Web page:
Sony announced a move into the multi-room audio at CES 2015 at the beginning of the year but the products haven't been made available until now.

The multi-room line-up includes everything from wireless speakers and sound bars to TV base speakers, AV receivers and Micro Hi-Fi systems. But they join a market with some stiff competition so what does Sony offer that the others don't?

There are three wireless speakers within the Sony Multi-room audio range including the top-of-the-range SRS-X99, mid-range X88 and the portable X77. All three of these can then be connected to the HT-ST9 and HT-NT3 sound bars, the HT-XT3 TV base speaker, STR-DN1060 and STR-DN860 AV receivers or the CMT-SX7B Micro Hi-Fi System.

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The idea is that you can build your sound system as you please, and each of the products in the line up will work independently, as well as within a group. They can also all be controlled via the SongPal Link app - more about that in a bit. 

We heard the HT-NT3 sound bar in action and it sounded great from what we could tell in our demonstration, while offering a lovely slim and slender design, but it's the wireless speakers that really caught our attention.

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The SRS-X99, X88 and the X77 are almost identical in design, with the only visible difference being their physical size and the X99 featuring a slightly more detailed top. As you would expect, the top of the range model is the largest of the three, while the portable X77 is the smallest and the slimmest.

The X99 measures 430 x 133 x 125mm, while the X88 measures 359 x 111 x 103mm and the X77 is 300 x 132 x 60mm. The latter has a built-in battery that Sony claims will last 10 hours on a full charge, which is where its portability comes in.

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The portability aspect is one of the key features of the X77 speaker as while it doesn't offer Hi-Res audio functionality like its bigger brothers, it is one of the few multi-room speakers available that can be taken around with you.

Sonos for example, doesn't have a portable option, although LG does within its Music Flow range. The X77 could be used on the balcony for example, or a terrace, and it will work with the multi-room system as long as it stays within your Wi-Fi range.

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In terms of the numbers, the X99 is 154W in total, while the X88 is 90W and the X77 is 40W. Both the X99 and the X88 have a technology called DSEE HX, which is basically the ability to upscale audio to near Hi-Res, while the X77 has DSEE without the HX so it won't deliver as high a quality as the other two.

There are four super tweeters, two mid-rangers and a subwoofer, along with a passive radiator in the X99, while the X88 has just two super tweeters. When it comes to the X77, you'll find two full-rangers, a sub-woofer and a passive radiator.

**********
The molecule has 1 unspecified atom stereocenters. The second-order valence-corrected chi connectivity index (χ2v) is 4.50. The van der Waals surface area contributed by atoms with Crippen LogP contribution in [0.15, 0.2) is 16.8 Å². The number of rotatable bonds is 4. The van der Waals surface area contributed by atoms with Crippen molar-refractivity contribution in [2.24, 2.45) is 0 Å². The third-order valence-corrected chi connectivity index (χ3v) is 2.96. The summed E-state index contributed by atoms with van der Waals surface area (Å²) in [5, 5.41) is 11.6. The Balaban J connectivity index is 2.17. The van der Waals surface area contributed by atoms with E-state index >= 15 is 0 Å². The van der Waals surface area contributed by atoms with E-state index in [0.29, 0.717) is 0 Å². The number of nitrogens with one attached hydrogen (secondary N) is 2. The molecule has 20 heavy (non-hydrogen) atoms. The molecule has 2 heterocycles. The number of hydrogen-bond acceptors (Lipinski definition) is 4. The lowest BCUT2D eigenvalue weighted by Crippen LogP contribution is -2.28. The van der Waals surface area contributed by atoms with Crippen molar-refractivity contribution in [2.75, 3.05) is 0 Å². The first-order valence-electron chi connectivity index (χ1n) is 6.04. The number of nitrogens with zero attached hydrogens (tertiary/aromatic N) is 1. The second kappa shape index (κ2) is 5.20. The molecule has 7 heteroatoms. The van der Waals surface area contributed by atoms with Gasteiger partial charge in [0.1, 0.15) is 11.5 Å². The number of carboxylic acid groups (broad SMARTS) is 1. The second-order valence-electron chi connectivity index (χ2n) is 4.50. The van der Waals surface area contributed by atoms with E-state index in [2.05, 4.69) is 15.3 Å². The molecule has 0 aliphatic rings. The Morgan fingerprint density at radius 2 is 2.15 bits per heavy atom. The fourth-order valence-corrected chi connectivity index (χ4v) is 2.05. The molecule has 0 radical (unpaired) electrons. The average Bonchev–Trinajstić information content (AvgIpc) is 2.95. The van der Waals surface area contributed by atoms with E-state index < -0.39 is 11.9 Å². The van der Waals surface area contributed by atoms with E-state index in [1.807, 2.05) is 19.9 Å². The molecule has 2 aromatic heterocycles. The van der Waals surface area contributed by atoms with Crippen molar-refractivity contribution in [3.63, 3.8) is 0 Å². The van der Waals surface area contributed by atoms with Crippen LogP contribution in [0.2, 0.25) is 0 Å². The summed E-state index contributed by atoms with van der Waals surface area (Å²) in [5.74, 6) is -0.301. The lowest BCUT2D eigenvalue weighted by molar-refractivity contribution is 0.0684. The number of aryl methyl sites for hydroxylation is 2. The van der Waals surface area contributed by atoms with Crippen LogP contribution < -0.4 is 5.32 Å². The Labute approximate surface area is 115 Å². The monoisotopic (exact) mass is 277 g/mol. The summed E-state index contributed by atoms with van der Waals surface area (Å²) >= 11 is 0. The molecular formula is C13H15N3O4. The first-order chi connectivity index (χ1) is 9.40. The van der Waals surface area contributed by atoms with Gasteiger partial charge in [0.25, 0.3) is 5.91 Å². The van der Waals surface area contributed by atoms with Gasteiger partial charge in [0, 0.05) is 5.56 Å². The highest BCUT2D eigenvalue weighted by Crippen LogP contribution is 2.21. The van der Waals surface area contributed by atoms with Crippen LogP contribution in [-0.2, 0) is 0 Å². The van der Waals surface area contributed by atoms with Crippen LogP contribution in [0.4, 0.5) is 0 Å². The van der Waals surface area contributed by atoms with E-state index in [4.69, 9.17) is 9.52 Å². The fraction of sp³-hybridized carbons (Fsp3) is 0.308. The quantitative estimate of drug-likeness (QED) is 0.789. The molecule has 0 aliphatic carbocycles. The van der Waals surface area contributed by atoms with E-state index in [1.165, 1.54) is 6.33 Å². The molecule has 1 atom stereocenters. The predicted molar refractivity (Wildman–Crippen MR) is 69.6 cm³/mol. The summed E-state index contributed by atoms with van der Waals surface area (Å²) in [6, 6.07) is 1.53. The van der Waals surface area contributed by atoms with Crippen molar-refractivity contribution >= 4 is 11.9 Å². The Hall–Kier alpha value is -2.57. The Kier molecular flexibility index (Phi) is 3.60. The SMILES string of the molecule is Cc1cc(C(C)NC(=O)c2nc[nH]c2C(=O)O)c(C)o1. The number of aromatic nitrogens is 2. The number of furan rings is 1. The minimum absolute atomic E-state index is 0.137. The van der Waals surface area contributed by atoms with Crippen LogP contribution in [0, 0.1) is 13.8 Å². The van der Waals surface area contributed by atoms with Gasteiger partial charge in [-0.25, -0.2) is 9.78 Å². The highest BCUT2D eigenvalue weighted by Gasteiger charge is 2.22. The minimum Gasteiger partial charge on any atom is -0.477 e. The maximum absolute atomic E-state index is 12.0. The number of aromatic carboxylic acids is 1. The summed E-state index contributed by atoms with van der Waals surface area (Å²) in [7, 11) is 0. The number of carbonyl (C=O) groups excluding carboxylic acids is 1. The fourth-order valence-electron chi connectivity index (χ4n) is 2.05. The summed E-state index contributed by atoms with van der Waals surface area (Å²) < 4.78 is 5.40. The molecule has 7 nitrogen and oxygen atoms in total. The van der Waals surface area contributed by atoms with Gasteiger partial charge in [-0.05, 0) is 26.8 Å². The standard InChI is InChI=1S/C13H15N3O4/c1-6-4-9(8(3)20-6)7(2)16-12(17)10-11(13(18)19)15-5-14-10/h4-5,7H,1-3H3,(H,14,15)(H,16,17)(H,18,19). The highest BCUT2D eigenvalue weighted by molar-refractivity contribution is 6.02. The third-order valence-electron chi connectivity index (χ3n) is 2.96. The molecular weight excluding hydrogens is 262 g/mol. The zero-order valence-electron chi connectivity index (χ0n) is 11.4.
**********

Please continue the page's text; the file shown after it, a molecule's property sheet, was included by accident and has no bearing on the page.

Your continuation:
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All three of the wireless speakers offer a very clean cut look. They are rectangular in shape with square, crisp edges and they all feature a glass top and brushed aluminium sides. We liked the fluidity of the design and it was nice to see how well they all matched.

You could very easily tell they were part of the same family and while the design is very simplistic, it looked good and reminded us of the OmniBalance style the company opts for on its smartphones.

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The speakers also come with magnets that allow users to take the front grilles off to reveal what is sitting behind. This is a lovely touch as it gives the speakers and entirely different feel.

When it came to the quality of the sound, it was difficult to judge in the small amount of time we had with them but we listened to a couple of tracks on the mid-range X88 and we were impressed. All the tracks we listened to were Hi-Res but as you would expect, you could hear a great amount of detail - including the lips smacking and the saliva of the artist in one song we listened to. It was almost so clear it was off putting.

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The SongPal Link app can be used to control the wireless speakers but they do also come with a remote. The app seemed to be easy enough to use to with the grouping of speakers simply done with a drag and drop.

All Google Cast compatible apps, which equate to around 100 now, are accessible through the SongPal Link app without you having to come out of it and then launch each individual app separately. You can also choose the specific apps you want to appear within the SongPal Link app, like TuneIn and Google Play, so you don't end up seeing all the available options, keeping everything nice and clean.

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Overall, our first impressions of the Sony Multi-room audio range are good. It's great to see such a vast selection of different products and the build of the wireless speakers is certainly one that can compete in the current market. They are pitched high in price though, with the X77 starting at £260, which is £90 more than the Sonos Play:1.

It seems Sony is going after the audiophiles with this range, using the Hi-Res capabilities as its main selling point so it will be interesting to see how they perform in the real world. We will judge the speakers more when we come to review them in full but so far, we were impressed by what we saw and heard.